In remarks about Brooklyn and nearby areas, Hynes called illegal gambling "the" cash cow of organized crime. The truth is that illegal gambling is a dependable or staeady source of income (in other words, a cash cow) for some, not all, crime organizations. Many crime organizations have nothing to do with illegal gambling. Sometimes illegal gambling is not a dependable or steady source of income for a crime organization, so that income is not a cash cow. When illegal gambling is a cash cow of a crime organization in or near Brooklyn, that cash cow may be one of others. A crime organization may have a herd of cash cows. Regardless of what Hynes says, illegal gamling is not "the" cash cow of orgnized crime. Notice that Hynes supplied no evidence to support his claim that illegal gambling is "the" cash cow of organized crime. Hynes is wrong both in the correct sense of cash cow (a steady, dependable source of income) and in the sense in which he seems to use the term (a source of much cash).

          The raiders seized bookie organizations' books and records, acording to the aticle. For example, D.A. raiders seized betting slips valued in excess of $90,000, representing bets taken on just one game. A lot of bettors will be unhappy, especially the ones who placed winning bets but will never collect because the D.A. confiscated the records, according to the article.

          By the way, the article implies that even a losing bettor might be unhappy. We don't know why a losing bettor would be unhappy that slips and other records wre seized. Does the D.A. know who placed bets, so that bettors are unhappy that the D.A. knows that they betted illegally? By the way, consider the actual results of confiscating a bookie's betting records, which confiscation prevents paying winning bettors. The short-term effect is a windfall for whoever has the money. The ones with the money must have cried all the way to the bank. In the short run, the money-holders are enriched by their inability to pay winning bets. In the long run, failure to pay winners will cause many winners to get a new bookie. When a bookie organization is destroyed, many of its customers get a new bookie. In the long run, these raids reduce the number of customers (we don't know how much) and raise some Mafia expenses. However, Brooklyn bookies aren't going to run out of customers. As a society becomes richer, more money is available for luxuries such as sports gambling. We guess that, regardless of the disadvantages of gambling, sports gambling (including criminal sports gambling) is a growth industry in those parts of America where disposable income is growing.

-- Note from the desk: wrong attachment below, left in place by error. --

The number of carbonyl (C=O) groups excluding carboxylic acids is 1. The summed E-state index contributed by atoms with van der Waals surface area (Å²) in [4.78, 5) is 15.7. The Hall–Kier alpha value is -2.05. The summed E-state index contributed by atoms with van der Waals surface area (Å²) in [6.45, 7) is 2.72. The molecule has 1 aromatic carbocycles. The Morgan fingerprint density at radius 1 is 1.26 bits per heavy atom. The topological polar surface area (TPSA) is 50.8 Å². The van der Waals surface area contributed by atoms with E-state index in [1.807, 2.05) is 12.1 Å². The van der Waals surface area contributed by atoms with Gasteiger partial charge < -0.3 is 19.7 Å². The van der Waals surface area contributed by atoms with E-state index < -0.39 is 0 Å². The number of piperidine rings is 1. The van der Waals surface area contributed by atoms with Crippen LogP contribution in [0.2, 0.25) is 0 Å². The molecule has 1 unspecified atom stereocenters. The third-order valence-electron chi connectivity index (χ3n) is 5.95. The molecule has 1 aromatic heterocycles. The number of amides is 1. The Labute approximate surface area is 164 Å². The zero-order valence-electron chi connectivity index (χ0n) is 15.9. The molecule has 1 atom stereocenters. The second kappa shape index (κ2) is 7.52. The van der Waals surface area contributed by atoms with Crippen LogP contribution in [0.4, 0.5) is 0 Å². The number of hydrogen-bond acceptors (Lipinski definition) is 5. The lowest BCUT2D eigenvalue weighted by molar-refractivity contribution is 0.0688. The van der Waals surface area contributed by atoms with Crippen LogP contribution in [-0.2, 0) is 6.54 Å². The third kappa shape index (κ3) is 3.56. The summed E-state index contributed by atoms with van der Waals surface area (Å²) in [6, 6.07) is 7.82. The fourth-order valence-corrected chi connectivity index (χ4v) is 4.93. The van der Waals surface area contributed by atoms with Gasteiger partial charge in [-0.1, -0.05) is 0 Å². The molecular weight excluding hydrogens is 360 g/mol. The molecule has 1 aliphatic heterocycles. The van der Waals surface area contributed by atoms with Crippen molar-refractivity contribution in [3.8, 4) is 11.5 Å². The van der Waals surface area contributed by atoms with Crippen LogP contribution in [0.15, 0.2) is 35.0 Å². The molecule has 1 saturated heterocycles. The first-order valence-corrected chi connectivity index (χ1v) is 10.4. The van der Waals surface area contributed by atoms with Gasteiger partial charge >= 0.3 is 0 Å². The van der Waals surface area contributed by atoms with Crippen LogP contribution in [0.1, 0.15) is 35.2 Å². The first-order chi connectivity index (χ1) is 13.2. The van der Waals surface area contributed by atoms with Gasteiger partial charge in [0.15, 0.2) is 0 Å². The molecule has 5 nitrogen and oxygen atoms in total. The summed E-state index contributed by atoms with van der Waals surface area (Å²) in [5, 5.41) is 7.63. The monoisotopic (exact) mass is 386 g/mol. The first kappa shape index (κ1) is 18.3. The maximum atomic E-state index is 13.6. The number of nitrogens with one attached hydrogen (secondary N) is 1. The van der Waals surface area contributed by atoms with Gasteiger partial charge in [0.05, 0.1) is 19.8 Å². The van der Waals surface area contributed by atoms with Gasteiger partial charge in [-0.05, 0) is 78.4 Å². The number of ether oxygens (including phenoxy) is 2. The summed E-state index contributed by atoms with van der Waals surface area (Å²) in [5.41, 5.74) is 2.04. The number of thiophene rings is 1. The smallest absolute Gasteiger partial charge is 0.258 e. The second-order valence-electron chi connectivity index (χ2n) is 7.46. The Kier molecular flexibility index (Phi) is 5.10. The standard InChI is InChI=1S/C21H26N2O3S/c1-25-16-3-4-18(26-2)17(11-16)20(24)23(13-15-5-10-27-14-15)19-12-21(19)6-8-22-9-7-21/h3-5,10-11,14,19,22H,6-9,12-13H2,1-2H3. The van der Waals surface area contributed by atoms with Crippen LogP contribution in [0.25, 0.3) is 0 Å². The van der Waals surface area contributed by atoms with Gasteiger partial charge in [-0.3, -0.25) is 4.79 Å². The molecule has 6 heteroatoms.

6. 26 January 2003 press release

          District Attorney Charles J. Hynes announced the arrests of nine people for illegally gambling on the Super Bowl football game. According to the press release from Hynes's office, law enforcement officials "estimate" (guess) that illegal gambling "generates" (is) "as much as" (not more than) $15 billion a year in New York City. The press release failed to say that some illegal gambling is not criminal, and much criminal gambling has nothing to do with the Mafia or other organized crime.